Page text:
James Wolfensohn, the Australian-born investment banker who pushed through debt relief for the poorest nations during a decade at the helm of the World Bank, has died. He was 86.
Wolfensohn, a former Salomon Brothers partner, was appointed as president of the global development bank by then-US President Bill Clinton and led the Bank from June 1995 through May 2005.
Born in Australia, he became a US citizen in 1980.
In 1979, he helped orchestrate the rescue of Chrysler Corp from the verge of bankruptcy, along with Chrysler's chief executive Lee Iacocca and Paul Volcker, who was then president of the New York Federal Reserve.
Together with the International Monetary Fund, Wolfensohn in 1996 launched the Heavily Indebted Poor Countries Initiative, a program that eventually provided more than $53 billion in debt relief to 27 of the world's poorest countries.
Former prime minister Paul Keating said few Australians had as much of an impact and presence in the US as Wolfensohn, who had been a friend since 1977.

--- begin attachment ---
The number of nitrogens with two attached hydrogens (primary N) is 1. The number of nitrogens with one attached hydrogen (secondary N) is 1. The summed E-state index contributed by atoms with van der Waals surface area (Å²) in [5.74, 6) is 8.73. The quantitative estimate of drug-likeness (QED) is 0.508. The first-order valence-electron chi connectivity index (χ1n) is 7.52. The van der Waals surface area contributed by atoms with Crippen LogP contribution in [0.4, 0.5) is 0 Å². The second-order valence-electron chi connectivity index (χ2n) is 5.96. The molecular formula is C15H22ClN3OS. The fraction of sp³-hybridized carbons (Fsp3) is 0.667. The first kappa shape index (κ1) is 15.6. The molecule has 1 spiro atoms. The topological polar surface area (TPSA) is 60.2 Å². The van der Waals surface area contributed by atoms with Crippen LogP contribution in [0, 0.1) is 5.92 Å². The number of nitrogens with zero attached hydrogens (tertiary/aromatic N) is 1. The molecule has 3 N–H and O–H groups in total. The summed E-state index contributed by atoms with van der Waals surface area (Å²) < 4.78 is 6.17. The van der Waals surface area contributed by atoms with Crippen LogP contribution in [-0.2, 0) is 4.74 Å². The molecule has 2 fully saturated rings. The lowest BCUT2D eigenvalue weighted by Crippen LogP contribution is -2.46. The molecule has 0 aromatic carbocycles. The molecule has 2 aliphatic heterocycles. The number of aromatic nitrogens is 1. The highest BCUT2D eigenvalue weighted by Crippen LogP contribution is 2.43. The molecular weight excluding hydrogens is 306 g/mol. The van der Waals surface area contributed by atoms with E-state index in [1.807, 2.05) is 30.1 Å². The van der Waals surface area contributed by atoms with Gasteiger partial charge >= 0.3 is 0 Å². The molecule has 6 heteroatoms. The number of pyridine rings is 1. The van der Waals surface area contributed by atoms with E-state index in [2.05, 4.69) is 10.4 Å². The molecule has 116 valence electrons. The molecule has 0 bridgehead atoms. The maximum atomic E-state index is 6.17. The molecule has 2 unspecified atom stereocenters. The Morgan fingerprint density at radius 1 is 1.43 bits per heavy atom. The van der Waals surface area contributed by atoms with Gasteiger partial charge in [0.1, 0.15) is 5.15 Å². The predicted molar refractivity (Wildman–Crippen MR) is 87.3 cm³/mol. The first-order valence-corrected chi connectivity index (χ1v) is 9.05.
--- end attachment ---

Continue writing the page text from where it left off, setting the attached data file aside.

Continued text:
"Jim Wolfensohn was a huge personality who carried the flag of Australia in the United States for half a century," Keating said in a statement.
"He was Australia's unofficial ambassador at the court of the American Congress and the White House, forever ready to promote Australia's interests when asked."
As well as being a distinguished public servant and financial market insider, Wolfensohn's interest in music and culture "further defined his generous personality", Keating said.
Treasurer Josh Frydenberg said he was saddened to hear of the passing of Wolfensohn.
"A great international civil servant who was president of the World Bank and a committed philanthropist. He will be truly missed."
Current IMF managing director Kristalina Georgieva mourned the passing of her friend, mentor and former boss.
"He was a hero to me as he was to so many," she said in a statement.
"Jim transformed the world of development and he transformed the World Bank. In the process, he became, quite literally, the voice for the poor people on our planet."
Australian Associated Press